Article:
Billy Strange Tells The Story Behind Nancy Sinatra’s Hit “These Boots Are Made For Walkin'”


In this video arranger Billy Strange talks about the recording session and the history behind the Nancy Sinatra hit “These Boots Are Made For Walkin'”.

Nancy Sinatra’s “These Boots Are Made For Walkin'” was number 1 50 years ago. “These Boots Are Made For Walkin’,” hit number 1 on Billboard’s and Cash Box’s national singles charts on February 26, 1966. Besides Nancy’s great singing it was Billy Strange’s skills as an arranger and co-producer that made this song immortal.

In 2010 I talked to Billy Strange (1930-2012) for at his home in Franklin, TN, about ”Boots“ and he told me how he came up with the famous sliding bass intro played by Chuck Berghofer and why songwriter and producer Lee Hazlewwod didn’t want Nancy to record ”Boots“. You can watch the interview in the video above.

Billboard’s December 25, 1965 “Spotlight Singles” review of “Boots” recognized the hit potential of the song:

Having hit the Hot 100 chart with her ‘So Long Babe,’ Miss Sinatra has top of the chart potential with this fine folk-rock material from the pen of Lee Hazlewood. Her vocal performance and the Billy Strange driving dance beat should move this one rapidly up the chart.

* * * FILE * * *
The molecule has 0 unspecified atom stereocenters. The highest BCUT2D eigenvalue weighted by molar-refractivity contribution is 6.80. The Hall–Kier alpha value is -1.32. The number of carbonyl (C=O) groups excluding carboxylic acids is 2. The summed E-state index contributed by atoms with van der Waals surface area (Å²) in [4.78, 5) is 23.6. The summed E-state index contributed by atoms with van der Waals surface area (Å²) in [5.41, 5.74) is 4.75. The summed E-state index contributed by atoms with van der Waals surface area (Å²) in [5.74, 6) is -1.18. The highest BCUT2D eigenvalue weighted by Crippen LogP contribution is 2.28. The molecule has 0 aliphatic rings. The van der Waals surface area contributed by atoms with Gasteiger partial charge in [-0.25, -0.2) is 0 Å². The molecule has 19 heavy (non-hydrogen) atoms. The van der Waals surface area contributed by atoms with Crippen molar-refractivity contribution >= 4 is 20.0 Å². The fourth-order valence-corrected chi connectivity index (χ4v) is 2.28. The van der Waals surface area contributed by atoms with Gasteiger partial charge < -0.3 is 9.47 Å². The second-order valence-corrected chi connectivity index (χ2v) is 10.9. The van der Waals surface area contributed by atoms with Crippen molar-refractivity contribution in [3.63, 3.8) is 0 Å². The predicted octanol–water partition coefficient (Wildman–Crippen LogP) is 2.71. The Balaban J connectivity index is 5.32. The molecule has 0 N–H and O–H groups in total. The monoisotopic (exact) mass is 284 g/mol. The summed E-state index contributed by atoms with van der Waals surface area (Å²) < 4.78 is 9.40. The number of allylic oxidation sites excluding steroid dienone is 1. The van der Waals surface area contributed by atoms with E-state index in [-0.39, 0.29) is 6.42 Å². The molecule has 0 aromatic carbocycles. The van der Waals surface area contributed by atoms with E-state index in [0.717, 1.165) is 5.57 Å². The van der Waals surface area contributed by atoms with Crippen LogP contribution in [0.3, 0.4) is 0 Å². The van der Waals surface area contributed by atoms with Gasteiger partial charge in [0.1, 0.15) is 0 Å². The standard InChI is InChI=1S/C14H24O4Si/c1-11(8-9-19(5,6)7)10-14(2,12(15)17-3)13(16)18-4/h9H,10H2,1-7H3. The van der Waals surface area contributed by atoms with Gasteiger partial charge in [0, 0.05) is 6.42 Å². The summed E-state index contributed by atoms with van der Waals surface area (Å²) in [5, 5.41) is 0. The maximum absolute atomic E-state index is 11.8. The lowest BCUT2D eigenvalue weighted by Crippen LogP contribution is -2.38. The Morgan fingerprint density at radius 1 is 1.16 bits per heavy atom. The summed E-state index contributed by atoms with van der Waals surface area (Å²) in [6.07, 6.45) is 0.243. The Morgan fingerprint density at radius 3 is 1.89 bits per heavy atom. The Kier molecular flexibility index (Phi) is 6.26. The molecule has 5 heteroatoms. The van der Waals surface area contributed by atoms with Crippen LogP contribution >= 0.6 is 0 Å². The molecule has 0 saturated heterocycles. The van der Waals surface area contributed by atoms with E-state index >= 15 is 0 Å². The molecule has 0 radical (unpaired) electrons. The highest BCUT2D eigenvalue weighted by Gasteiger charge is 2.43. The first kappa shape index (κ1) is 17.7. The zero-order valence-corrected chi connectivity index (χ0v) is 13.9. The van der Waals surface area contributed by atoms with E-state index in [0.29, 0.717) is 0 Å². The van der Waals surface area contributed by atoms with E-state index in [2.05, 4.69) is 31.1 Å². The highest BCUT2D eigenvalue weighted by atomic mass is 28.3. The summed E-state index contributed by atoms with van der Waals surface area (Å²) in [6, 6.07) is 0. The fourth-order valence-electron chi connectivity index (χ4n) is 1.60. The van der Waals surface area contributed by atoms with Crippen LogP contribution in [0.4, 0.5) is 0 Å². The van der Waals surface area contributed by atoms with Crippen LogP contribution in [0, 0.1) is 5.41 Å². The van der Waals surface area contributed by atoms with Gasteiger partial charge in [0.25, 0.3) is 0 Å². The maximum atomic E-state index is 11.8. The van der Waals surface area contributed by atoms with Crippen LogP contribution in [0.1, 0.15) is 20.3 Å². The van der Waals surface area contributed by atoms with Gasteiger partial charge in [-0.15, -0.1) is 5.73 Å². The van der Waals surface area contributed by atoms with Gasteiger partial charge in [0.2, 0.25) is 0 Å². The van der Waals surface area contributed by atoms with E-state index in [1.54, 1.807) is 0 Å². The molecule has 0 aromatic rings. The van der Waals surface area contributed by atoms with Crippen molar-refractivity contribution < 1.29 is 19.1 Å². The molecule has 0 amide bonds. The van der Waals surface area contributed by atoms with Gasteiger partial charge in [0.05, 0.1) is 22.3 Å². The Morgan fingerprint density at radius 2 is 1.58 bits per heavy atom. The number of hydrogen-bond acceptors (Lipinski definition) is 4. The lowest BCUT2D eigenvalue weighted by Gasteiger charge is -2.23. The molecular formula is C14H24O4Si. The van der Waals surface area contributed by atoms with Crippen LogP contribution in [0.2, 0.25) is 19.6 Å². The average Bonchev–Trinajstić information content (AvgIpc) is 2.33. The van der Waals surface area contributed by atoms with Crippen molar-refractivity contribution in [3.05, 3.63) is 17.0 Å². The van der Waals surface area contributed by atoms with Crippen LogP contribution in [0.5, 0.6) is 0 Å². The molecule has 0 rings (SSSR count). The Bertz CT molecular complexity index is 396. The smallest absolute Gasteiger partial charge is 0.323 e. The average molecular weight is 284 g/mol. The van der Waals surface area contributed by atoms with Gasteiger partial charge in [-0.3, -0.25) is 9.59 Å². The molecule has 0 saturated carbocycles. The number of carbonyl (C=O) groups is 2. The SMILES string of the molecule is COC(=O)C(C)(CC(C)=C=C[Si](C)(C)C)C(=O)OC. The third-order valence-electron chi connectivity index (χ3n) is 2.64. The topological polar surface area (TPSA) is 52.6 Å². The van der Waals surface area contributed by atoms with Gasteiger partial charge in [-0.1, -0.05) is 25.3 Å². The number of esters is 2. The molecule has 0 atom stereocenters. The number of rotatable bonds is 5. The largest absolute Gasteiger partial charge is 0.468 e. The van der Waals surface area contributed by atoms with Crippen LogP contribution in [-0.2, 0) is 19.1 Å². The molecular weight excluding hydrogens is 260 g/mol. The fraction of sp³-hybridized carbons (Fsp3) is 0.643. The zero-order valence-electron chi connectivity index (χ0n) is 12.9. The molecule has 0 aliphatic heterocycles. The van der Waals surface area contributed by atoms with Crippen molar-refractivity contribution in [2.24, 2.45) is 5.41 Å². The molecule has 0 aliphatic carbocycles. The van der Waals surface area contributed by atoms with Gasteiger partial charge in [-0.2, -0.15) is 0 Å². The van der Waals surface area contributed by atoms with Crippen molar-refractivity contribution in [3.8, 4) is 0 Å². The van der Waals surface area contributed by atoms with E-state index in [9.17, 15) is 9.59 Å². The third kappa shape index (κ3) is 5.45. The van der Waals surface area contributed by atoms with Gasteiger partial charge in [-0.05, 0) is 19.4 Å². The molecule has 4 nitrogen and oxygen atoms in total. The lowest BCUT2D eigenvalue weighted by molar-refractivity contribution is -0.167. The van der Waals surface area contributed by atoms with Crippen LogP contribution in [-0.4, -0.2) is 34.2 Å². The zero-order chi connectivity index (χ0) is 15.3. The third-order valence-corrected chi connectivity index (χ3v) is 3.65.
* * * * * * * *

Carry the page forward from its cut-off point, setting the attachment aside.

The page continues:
More information about “Boots” on Nancy Sinatra’s website.

Billy Strange had a extraordinaire career as a guitarist, singer, recording artist, arranger, conductor, songwriter, composer and producer. He worked with Nat King Cole, Frank Sinatra and Elvis Presley. He also worked as a studio guitarist in Los Angeles in the nineteen fifties and sixties. Here you can find his huge but incomplete discography.

Bis zur Auferstehung der Freiheit #lazarus

Mindestens haltbar bis siehe Ende.

«Blackstar» und «Lazarus» fassen nochmal zusammen, warum David Bowie ein absoluter Gigant war: Er verkörperte die Idee von individueller (in vielen Fällen gefährlicher) Freiheit, die der westlichen Kultur als Versprechen innewohnt und die teilweise sogar zerbrechliche Realität wurde.

Bowies Tod kommt zu einem bedrückenden Zeitpunkt, denn Leitsterne dieser Freiheit wären nötiger denn je. Hasser des Individualismus gewinnen derzeit rasch an Boden und die Empathie als Grundlage der Freiheit wird zu Schwäche umgewertet.